Elevance gets to work without starting constructionPublished 12:01am Sunday, March 11, 2012
Since coming to town, Elevance has become involved in the community as a corporate sponsor of last month’s Junior Auxiliary River City Run, in which Diesen said he personally participated.
He said he also had an opportunity to mingle with Natchezians when Elevance sponsored a table along with Natchez Inc. at the Natchez-Adams County Chamber of Commerce gala in December.
Natchez Inc. Executive Director Chandler Russ said Diesen will be an asset to Elevance and the community.
“We’ve enjoyed getting to meet Kevin, and what he brings to the table with background and knowledge within that industry is tremendous,” Russ said.
Here to stay
Diesen said the existing infrastructure at the Elevnace plant has been functioning in line with the company’s expectations and has been keeping its employees busy at the plant, but he wouldn’t say how many employees the company has hired.
Russ said at a recent Natchez Board of Aldermen meeting, however, that Elevance now has 25 employees.
Because the company has filed for an initial public offering, Elevance is restricted from releasing too many details about its operations and plans to avoid leaking information that could sway their investors.
On the heels of news about Rentech abandoning major projects in Natchez, Elevance spokesman Rick Black did offer some words to local skeptics tired of being burned by promises from big industry.
“We’re committed to Natchez, and we’re committed to executing our plans,” Black said.
“I think the fact that Kevin is there … to locate someone with over 25 years of experience and a qualified individual, speaks to that point.”
What will they do?
In June, Barbour announced Elevance Renewable Science’s plans to buy the former Delta Fuels facility and open a plant in Natchez.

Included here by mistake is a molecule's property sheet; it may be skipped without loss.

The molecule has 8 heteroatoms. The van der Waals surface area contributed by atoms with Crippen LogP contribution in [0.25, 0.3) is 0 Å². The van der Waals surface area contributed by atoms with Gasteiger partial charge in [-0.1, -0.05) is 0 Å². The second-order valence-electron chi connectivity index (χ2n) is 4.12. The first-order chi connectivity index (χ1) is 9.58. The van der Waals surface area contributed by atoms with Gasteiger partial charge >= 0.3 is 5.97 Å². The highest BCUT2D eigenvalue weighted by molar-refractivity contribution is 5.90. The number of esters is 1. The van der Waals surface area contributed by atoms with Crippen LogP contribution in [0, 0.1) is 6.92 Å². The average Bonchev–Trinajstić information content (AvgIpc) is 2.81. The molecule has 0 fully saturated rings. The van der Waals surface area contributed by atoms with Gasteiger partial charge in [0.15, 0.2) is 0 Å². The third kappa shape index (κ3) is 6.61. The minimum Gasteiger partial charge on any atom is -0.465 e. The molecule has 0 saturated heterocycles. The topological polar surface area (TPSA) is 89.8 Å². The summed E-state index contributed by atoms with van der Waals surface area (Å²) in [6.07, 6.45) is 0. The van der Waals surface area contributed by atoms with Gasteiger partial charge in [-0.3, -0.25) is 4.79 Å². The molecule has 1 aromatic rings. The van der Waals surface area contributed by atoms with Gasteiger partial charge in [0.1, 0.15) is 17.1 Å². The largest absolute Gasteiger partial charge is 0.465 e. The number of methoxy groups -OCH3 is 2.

The Bolingbrook, Ill., based specialty chemical company pledged to add 165 permanent jobs, 300 temporary construction jobs and invest $225 million within five years.
Using natural oils, such as soy oil, palm oil or canola oil, Elevance creates chemicals that serve as ingredients in everyday products.
Personal care products, (such as make-up), lubricants (such as motor oil), detergents, fuels and other chemical markets can use the variety of chemicals.
A biorefinery is a facility that uses renewable feedstocks to produce multiple products. The biorefinery concept is analogous to today’s petroleum refinery, which produces multiple fuels and products from petroleum, the company’s website says.
Elevance is the first company to make chemicals formerly derived from petroleum or natural gas out of renewable resources, Johnson said. The company got its start when it was awarded a grant from the U.S. Department of Energy in 2004.
The first $100-million construction phase should commence in time for operations to start in 2013, the company said in SEC filings.
The second $125-million construction phase will start sometime after the first phase, but not necessarily after phase one is completed. Both phases should be complete in approximately five years.